Friday, September 24, 2010

Colbert - Take Our Jobs

This morning Stephen Colbert testified before the US House of Representatives Judiciary Committee's Subcommittee on Immigration, Citizenship, Refugees, Border Security, and International Law. The subject of the hearing was "Protecting America’s Harvest."

But before checking out today's hearing clip, let's put it into context:

Watch the July 8, 2010 episode of the Colbert Report here, featuring guest Arturo Rodriguez.


photo: Rodriguez & Colbert

In the interview they talk about their campaign "Take Our Jobs." Here's a summary of the campaign, from this Huffington Post piece:

So the group is encouraging the unemployed – and any Washington pundits or anti-immigrant activists who want to join them – to apply for the some of thousands of agricultural jobs being posted with state agencies as harvest season begins.

All applicants need to do is fill out an online form under the banner "I want to be a farm worker" on the website, and experienced field hands will train them and connect them to farms.


Check out the "Take Our Jobs" website here.

Now that you have the back story, check out Colbert's testimony from this morning's hearing:

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Colbert mentions the AgJobs bill in his testimony. The bill would allow people who've worked in US agriculture for at least 150 days in the previous two years to get legal status. More info about the bill here.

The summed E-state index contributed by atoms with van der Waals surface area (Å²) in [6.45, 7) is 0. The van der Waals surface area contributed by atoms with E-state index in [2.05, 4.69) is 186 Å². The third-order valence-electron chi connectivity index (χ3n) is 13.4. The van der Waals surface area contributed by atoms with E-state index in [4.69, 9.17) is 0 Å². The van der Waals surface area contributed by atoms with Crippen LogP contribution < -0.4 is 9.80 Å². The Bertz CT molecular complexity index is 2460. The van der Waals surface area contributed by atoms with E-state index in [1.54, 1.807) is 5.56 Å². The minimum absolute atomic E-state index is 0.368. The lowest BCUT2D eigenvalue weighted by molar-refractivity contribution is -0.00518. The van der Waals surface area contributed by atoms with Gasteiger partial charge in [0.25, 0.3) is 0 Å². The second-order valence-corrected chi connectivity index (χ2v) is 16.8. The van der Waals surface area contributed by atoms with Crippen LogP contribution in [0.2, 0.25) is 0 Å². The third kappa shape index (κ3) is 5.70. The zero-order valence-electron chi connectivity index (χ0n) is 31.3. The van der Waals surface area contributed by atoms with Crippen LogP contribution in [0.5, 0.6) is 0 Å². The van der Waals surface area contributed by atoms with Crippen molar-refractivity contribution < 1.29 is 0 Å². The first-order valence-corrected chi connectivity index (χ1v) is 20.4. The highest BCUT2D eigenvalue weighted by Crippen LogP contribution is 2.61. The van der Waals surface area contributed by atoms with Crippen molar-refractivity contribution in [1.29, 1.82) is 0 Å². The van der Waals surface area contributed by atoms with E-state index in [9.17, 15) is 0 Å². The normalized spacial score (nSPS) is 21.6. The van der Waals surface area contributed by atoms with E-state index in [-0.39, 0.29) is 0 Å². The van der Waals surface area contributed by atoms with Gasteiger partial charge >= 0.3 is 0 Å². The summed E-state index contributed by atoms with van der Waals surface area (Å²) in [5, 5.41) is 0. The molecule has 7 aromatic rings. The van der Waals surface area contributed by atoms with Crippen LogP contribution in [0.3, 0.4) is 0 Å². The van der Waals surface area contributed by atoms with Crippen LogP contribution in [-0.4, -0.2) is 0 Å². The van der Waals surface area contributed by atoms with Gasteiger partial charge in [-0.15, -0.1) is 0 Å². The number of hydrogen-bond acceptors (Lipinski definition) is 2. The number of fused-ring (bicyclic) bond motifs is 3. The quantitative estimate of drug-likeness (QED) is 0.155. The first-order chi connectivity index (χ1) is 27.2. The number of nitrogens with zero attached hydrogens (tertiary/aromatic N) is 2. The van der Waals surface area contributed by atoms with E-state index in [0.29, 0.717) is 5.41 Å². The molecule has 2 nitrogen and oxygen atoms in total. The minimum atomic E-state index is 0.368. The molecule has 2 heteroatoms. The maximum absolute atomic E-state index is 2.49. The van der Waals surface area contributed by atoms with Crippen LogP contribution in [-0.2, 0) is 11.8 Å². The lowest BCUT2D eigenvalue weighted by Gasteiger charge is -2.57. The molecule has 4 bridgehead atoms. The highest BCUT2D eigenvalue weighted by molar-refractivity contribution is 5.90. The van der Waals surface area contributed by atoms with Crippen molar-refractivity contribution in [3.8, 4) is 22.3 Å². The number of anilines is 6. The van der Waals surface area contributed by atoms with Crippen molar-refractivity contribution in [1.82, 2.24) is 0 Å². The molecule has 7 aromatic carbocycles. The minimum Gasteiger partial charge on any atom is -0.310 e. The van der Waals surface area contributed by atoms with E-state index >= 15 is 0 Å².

Grabbed this from this Gawker.com post:

Apparently Colbert fans began lining up outside of Congress around 6:30 this morning for a chance to sit in on the jam-packed Judiciary subcommittee hearing. (The hearing wasn't scheduled to begin until 9:30am.)

This, by the way, was the best anecdote about congressional preparation for this hearing:

The subcommittee's ranking member, Rep. Steve King (Iowa), told The Hill he was unfamiliar with "The Colbert Report's" format, but he had asked his staff to pull some clips so he could watch them before the hearing. He was "especially" interested in "any where [Colbert] has mentioned me."

King, who worked in agriculture during his teen years, worried that Colbert would "try to give hard work a bad name."

The lawmaker also said he wouldn't hesitate to ask Colbert tough questions about agricultural policy.

"It'll be interesting to see what he does when faced with some of the data," King said, seemingly unaware that Colbert would be playing a satirical character.

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